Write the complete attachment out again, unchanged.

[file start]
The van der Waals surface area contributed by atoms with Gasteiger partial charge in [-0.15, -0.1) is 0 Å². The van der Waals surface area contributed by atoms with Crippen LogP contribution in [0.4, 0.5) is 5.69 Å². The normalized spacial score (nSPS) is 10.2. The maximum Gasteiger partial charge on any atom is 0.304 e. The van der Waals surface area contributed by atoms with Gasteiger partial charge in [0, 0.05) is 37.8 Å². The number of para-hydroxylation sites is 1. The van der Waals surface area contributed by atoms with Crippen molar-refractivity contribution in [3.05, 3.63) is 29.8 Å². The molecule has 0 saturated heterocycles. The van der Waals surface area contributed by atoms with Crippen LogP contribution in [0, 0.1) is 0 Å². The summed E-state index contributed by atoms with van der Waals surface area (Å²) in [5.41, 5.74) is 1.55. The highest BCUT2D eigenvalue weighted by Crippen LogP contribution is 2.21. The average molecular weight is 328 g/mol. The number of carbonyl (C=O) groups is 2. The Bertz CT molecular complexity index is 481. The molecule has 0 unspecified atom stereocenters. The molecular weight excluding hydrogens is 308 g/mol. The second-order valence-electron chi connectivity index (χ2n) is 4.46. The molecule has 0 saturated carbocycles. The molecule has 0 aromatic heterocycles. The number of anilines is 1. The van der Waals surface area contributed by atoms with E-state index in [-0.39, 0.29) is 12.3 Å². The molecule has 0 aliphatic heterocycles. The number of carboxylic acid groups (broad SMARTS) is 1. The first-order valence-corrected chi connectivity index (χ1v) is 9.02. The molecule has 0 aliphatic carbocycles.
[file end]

The van der Waals surface area contributed by atoms with Gasteiger partial charge in [-0.15, -0.1) is 0 Å². The van der Waals surface area contributed by atoms with Crippen LogP contribution in [0.4, 0.5) is 5.69 Å². The normalized spacial score (nSPS) is 10.2. The maximum Gasteiger partial charge on any atom is 0.304 e. The van der Waals surface area contributed by atoms with Gasteiger partial charge in [0, 0.05) is 37.8 Å². The number of para-hydroxylation sites is 1. The van der Waals surface area contributed by atoms with Crippen molar-refractivity contribution in [3.05, 3.63) is 29.8 Å². The molecule has 0 saturated heterocycles. The van der Waals surface area contributed by atoms with Crippen LogP contribution in [0, 0.1) is 0 Å². The summed E-state index contributed by atoms with van der Waals surface area (Å²) in [5.41, 5.74) is 1.55. The highest BCUT2D eigenvalue weighted by Crippen LogP contribution is 2.21. The average molecular weight is 328 g/mol. The number of carbonyl (C=O) groups is 2. The Bertz CT molecular complexity index is 481. The molecule has 0 unspecified atom stereocenters. The molecular weight excluding hydrogens is 308 g/mol. The second-order valence-electron chi connectivity index (χ2n) is 4.46. The molecule has 0 saturated carbocycles. The molecule has 0 aromatic heterocycles. The number of anilines is 1. The van der Waals surface area contributed by atoms with E-state index in [-0.39, 0.29) is 12.3 Å². The molecule has 0 aliphatic heterocycles. The number of carboxylic acid groups (broad SMARTS) is 1. The first-order valence-corrected chi connectivity index (χ1v) is 9.02. The molecule has 0 aliphatic carbocycles.